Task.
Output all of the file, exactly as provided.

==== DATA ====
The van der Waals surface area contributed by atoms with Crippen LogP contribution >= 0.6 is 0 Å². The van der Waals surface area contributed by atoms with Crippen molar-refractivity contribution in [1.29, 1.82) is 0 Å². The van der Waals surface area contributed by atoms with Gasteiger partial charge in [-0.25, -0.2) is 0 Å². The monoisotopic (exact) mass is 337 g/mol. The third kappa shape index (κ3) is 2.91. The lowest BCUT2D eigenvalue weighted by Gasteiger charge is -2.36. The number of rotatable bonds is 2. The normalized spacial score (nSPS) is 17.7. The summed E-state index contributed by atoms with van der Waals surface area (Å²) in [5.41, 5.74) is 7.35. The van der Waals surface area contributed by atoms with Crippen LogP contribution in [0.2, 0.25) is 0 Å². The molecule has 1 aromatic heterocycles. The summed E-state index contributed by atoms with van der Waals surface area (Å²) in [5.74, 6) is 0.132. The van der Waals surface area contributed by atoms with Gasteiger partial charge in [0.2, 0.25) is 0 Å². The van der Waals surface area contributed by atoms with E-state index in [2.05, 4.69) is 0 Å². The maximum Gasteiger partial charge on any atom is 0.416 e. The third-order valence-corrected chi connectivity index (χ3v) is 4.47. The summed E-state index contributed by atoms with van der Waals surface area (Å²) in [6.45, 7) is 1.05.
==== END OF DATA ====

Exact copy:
The van der Waals surface area contributed by atoms with Crippen LogP contribution >= 0.6 is 0 Å². The van der Waals surface area contributed by atoms with Crippen molar-refractivity contribution in [1.29, 1.82) is 0 Å². The van der Waals surface area contributed by atoms with Gasteiger partial charge in [-0.25, -0.2) is 0 Å². The monoisotopic (exact) mass is 337 g/mol. The third kappa shape index (κ3) is 2.91. The lowest BCUT2D eigenvalue weighted by Gasteiger charge is -2.36. The number of rotatable bonds is 2. The normalized spacial score (nSPS) is 17.7. The summed E-state index contributed by atoms with van der Waals surface area (Å²) in [5.41, 5.74) is 7.35. The van der Waals surface area contributed by atoms with Crippen LogP contribution in [0.2, 0.25) is 0 Å². The molecule has 1 aromatic heterocycles. The summed E-state index contributed by atoms with van der Waals surface area (Å²) in [5.74, 6) is 0.132. The van der Waals surface area contributed by atoms with Gasteiger partial charge in [0.2, 0.25) is 0 Å². The van der Waals surface area contributed by atoms with E-state index in [2.05, 4.69) is 0 Å². The maximum Gasteiger partial charge on any atom is 0.416 e. The third-order valence-corrected chi connectivity index (χ3v) is 4.47. The summed E-state index contributed by atoms with van der Waals surface area (Å²) in [6.45, 7) is 1.05.